Where do moral paradoxes come from?

In the first post we asked what is a paradox, and in the second how to distinguish moral paradoxes from non-paradoxes (such as curiosities or puzzles). But where do moral paradoxes come from? I will examine this question through a quick survey of a few of the paradoxes in 10 MORAL PARADOXES.

Most writers think that there are two fundamentally different concepts of reasons, though some maintain that there is only one concept and the appearance of duality is misleading, and is due to a failure to properly analyse the role of reasons in our thought. Among those who accept the duality thesis, there are disagreement about the nature and relations between the concepts. It is not always easy to tell where terminological differences end and substantive ones begin.

Chapter 14, entitled ‘Moral Intuitions, Cognitive Psychology, and the Harming/Not-Aiding Distinction’, engages with well-known empirical studies by Kahneman and Tversky that are thought to cast doubt on the reliability of our judgments about what ought to be done in particular cases. Kahneman and Tversky argue that such judgments are unreliable because they are susceptible to ‘framing effects’. A person’s judgments are subject to a framing effect if he comes to a different conclusion about what ought to be done in a given set of circumstances when presented with a different true description (i.e., framing) of the available options. One and the same policy can, for example, be described as protecting against losses or as yielding gains. According to Kahneman and Tversky, people tend to regard the sacrifice that is justifiable for the sake of preventing losses as greater than the sacrifice that is justifiable for the sake of securing equivalent gains. Hence their judgments shift if one and the same policy is (accurately) described (a) as protecting from losses or (b) as yielding gains:

How can we tell moral paradoxes from non-paradoxes?

In my previous post I proposed that we follow a fairly clear understanding of what a paradox is. A paradox needs to have premises we agree with, leading through argumentation that seems impeccable, to an unacceptable (or reluctantly acceptable but truly absurd) conclusion. I shall assume this understanding of paradox henceforth. But in practice, deciding whether we have a paradox at hand is often not so simple. One reason is that the paradoxicality depends on substantive moral beliefs. Recall the paradox about justice and the severity of punishment that I outlined in the comments to my previous post: if (say) someone does not think that we ever need to mitigate the punishment of those from underprivileged backgrounds, or denies that deterrence is effective, then he or she will not accept all the premises that go into making the paradox. The only thing we can do then is to engage in discussion and try to show that those premises are plausible, and that our discussant should not really reject them.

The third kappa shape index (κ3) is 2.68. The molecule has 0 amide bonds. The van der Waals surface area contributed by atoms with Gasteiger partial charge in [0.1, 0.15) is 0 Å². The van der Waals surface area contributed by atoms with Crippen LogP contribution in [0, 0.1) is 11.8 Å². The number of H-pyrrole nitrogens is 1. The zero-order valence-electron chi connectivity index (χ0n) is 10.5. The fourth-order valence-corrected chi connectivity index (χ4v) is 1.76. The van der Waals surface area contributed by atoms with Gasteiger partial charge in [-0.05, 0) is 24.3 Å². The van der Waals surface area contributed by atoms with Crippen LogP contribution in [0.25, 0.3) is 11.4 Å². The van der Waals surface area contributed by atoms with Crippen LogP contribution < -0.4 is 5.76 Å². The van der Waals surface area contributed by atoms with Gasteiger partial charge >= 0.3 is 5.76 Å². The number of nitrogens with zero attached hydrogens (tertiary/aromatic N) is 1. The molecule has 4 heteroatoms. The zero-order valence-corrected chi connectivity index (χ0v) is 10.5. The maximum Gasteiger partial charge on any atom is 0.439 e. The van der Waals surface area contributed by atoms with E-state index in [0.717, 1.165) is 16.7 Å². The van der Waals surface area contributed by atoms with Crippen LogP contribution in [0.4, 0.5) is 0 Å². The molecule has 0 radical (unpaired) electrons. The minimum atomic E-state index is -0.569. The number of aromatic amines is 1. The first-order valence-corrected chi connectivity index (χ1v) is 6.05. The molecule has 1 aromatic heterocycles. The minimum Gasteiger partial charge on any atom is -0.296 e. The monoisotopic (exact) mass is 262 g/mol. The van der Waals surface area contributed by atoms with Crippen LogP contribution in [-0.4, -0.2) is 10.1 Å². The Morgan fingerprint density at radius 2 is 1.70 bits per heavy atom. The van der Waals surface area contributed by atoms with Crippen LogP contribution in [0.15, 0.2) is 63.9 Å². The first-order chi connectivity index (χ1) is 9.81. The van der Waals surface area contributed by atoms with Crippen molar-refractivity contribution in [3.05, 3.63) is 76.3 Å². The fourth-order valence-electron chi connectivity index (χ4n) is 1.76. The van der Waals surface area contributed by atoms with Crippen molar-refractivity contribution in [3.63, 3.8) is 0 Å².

[This is intended as a rapid, rough blog response. It is unedited and unrevised and no doubt contains many errors of spelling, grammar and argument.]

In this chapter, Frances Kamm contrasts her own non-consequentialist ethical theory with Peter Singer’s version of consequentialism, utilitarianism. She examines his general ethical theory and its implications for killing/letting die, treatment of the disabled and animals, and famine relief. I will only offer a skeletal summary of the first half. I will focus on the second half, which for me is incredibly rich and stimulating and more oriented to practical ethics. I will attempt to give a consequentialist response to her arguments in the latter half of the chapter. The first half, however, is of great interest to those involved in normative theory and its foundations. For those interested in more detailed analysis and response to Kamm’s arguments, please move straight to the section 1. The Principle of Irrelevant Goods.

The Overseas Case Poll
By S. Matthew Liao

The Overseas Case is from Peter Singer, as is the

The Pond Case: I am walking past a shallow pond and see a child drowning in it. If I wade in and pull the child out, my $500 suit will be ruined.

See, e.g., Singer, P. Practical Ethics. 2nd ed. (Cambridge: Cambridge University Press).

These cases are here by popular demand (John Alexander and Tom Douglas). Comments on these cases are welcome here. See also Kamm Chapter 11 for some discussions of these cases. Happy voting.

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